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US healthcare data vulnerability report.

Kroll : 09 April, 2008  (New Product)
Poor awareness and focus on other matters of medical privacy leaves US healthcare organisations lacking in the field of patient data privacy according to Kroll report.
The healthcare industry's focus on medical privacy and compliance has fostered a lack of awareness around the frequency, cause and seriousness of patient identity theft, according to the 2008 HIMSS Analytics Report: Security of Patient Data commissioned by Kroll Fraud Solutions, a leading provider of data protection and identity theft response services. The report reveals a significant blind spot that hinders hospital efforts to contain the problem and reduce risk.

"Healthcare facilities are complex environments where information is stored and shared in a number of ways that are critical to patient well-being," said Brian Lapidus, chief operating officer of Kroll Fraud Solutions. "Until healthcare organisations expand their data security measures to address the threat of data compromise as well as privacy and compliance, patients will continue to be at risk."

Key report findings include:

* Regulatory loopholes in data management standards allow data breaches to go unreported, preventing an accurate measurement of frequency.

- Only 56 percent of breached organizations surveyed notified the patients involved.
- On average, respondents ranked their familiarity level with the Health Insurance Portability and Accountability Act of 1996 (HIPAA) at a 6.53 (on a scale of 1-7, with 7 being the highest) and nearly 75 percent claimed a familiarity level of 7.
- The high level of HIPAA familiarity stems from the commencement of audits and the resulting penalties for non-compliant facilities. The issue: HIPAA compliance is an insufficient proxy for risk mitigation.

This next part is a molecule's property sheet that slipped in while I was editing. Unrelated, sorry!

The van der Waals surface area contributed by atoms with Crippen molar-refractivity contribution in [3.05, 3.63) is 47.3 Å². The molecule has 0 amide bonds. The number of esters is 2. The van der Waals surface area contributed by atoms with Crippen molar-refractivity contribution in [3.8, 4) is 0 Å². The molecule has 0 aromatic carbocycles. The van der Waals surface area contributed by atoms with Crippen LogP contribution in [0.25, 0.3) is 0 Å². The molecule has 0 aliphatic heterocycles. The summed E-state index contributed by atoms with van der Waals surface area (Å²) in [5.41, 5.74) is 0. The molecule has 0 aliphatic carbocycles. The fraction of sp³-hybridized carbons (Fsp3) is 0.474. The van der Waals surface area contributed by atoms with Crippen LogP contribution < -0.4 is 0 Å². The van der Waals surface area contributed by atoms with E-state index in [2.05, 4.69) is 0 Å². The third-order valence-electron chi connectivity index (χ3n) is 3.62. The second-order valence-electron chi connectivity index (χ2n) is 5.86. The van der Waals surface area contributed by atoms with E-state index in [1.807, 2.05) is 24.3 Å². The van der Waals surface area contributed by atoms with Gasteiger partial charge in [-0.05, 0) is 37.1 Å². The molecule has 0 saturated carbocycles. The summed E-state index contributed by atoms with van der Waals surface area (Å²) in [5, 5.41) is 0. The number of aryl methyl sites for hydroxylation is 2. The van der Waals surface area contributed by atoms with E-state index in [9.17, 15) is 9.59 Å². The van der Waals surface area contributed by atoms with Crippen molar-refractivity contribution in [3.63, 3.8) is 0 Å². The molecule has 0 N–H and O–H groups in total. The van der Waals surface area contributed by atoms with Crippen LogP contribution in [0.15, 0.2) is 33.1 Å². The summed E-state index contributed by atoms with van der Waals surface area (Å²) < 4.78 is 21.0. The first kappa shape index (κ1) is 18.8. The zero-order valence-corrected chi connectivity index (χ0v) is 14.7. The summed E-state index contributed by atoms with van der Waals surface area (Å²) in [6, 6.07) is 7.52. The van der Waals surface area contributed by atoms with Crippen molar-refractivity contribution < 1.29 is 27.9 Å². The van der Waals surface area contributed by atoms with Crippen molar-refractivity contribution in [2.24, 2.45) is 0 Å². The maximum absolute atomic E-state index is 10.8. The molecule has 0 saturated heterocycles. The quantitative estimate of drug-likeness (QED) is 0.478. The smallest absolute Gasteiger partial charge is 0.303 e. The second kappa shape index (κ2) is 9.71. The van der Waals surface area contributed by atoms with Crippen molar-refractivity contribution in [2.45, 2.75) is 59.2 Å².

* Security policies place a greater emphasis on preventing violation of privacy than preventing fraud and malicious intent.

- Of those respondents who experienced a fraud-related breach, 62 percent identified the type of the breach as unauthorized use of information, while 32 percent cited wrongful access of paper records.
- Noticeably absent were breaches attributed to malicious intent (ie, stolen laptops/computers, deliberate acts by unscrupulous employees, and cyber attacks through the Internet).

* Healthcare organisations lack appreciation for the costs of a breach.

- Only 18 percent of breached organisations surveyed believed there was a negative financial impact, even though the average cost of a breach is estimated to be as high as $197 per compromised record and $6.3 million per incident.

"The number one priority of US healthcare institutions is saving the lives of those in need and rightly so, I might add," said Lisa Gallagher, senior director of privacy and security for the Healthcare Information and Management Systems Society (HIMSS). "But patient safety extends beyond clinical care. This data tells us that organisations must also broaden their data security and Risk Management measures to address the threat of patient data breach."
Among the 13 percent of respondents who revealed that their facility had experienced a data breach:.

* 48 percent indicated that "reprimanding the employee" is effective breach response, while 11 percent offer "education" as a solution.
* 35 percent said that they did not change the organisation's security policy after the incident.
* Identity theft is three times as likely to happen at a larger facility (more than 100 beds) than a smaller facility (under 100 beds).

The report also indicates that healthcare organisations are focusing their security programs on employee education with nearly all respondents reporting that their organisations educate employees about the importance of maintaining patient data security. Almost 50 percent cited reprimanding or terminating the employee as an element of their organisations' breach response plan and 35 percent of breached organisations surveyed did not change their security policies after the incident.

"There's a dangerous assumption in the healthcare industry that education leads to policy implementation and change," said Mr Lapidus of Kroll. "Best practices in data security cannot be achieved by employee training alone. Organisations must make data security a part of their DNA, reflected in every aspect of business operations."

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